Companies' losses add to sector's woes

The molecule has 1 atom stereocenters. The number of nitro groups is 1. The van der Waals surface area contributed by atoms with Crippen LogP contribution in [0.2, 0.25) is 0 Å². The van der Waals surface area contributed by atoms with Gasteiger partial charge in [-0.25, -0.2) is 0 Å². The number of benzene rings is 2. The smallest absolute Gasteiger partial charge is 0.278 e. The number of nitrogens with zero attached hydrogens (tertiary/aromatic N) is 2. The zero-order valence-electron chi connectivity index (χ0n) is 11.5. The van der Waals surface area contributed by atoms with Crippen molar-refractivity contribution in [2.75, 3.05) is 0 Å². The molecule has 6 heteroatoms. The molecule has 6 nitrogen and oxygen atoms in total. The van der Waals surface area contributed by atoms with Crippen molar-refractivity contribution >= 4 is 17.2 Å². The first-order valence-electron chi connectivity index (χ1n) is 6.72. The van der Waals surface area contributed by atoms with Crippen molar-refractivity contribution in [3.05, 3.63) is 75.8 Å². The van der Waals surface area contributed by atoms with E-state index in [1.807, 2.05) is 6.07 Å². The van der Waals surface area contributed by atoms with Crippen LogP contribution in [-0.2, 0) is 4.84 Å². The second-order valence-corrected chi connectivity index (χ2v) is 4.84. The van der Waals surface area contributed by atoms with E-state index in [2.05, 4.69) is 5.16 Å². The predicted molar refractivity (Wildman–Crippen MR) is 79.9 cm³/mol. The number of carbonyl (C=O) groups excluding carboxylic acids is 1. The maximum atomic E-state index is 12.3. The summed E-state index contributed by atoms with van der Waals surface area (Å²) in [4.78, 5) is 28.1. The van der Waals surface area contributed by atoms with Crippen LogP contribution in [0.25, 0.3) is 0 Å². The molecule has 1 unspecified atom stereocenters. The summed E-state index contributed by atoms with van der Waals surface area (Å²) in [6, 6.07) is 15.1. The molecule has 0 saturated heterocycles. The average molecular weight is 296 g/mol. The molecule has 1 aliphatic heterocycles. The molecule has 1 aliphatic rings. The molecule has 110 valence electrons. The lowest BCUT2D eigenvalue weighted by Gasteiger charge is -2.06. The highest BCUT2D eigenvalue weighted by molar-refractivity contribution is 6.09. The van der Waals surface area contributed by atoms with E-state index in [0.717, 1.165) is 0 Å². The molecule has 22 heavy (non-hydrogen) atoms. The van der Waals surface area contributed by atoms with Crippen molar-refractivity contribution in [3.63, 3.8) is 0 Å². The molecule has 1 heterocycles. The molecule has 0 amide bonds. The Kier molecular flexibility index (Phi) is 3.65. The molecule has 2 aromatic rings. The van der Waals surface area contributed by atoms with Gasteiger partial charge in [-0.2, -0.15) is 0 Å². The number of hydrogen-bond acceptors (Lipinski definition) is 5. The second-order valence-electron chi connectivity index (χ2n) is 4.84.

If Admira and Sogecable ever needed ammunition to argue the need for a merger of their digital platforms, they’ve just got it: Sogecable’s first-quarter figures are just so-so and Admira’s are arguably the worst in its corporate history.Both results will add to the gloom of Spanish Croisette crawlers, emphasising that neither company has money to burn to splash out on acquisitions. They also suggest a new priority in the international digital TV business: Companies are now focusing more strictly on the sober task of delivering profits rather than driving up subs. The owner of premium channel Canal Plus Espana, satcaster Canal Satelite Digital and production-distribution combo Sogecine-Sogepaq, Sogecable reported first-quarter net losses of 10.5 million euros ($9.2 million). Those are still figures that most digital TV operators in Europe would kill for. But losses are 21% up on the same period in 2001, and January-March subscriber growth at CSD reached just 27,000. “Subscriber growth was disappointing, margins were really disappointing,” says an analyst. Sogecable also took a hit from a drop in revenues from the sale of soccer rights to other operators, and soccer rights costs that were consolidated in the early part of the year. “Currently, Sogecable’s emphasis is on driving profitability rather than aggressively going for subscriber growth,” says Ian Whittaker, a media analyst at Merrill Lynch. Meanwhile, Admira lost $117.8 million in the first quarter. “That’s largely due to Argentina,” says Chapman. Admira has made provisions against its investment in Azul. Peso revenues dropped 46% at broadcaster Telefe owner Atco, while the peso slumped 50% against the U.S. dollar. Once a cash cow, but no hit hard by TV ad decreases, Antena 3 posted a loss ($87,000), despite increasing its market share. Sales even dropped 19% at Endemol due to broadcasters cutting back in acquisitions in the Netherlands, Germany and the U.K. Digital TV operator Via Digital’s losses appear to have bottomed out but still stood at $61 million for the quarter.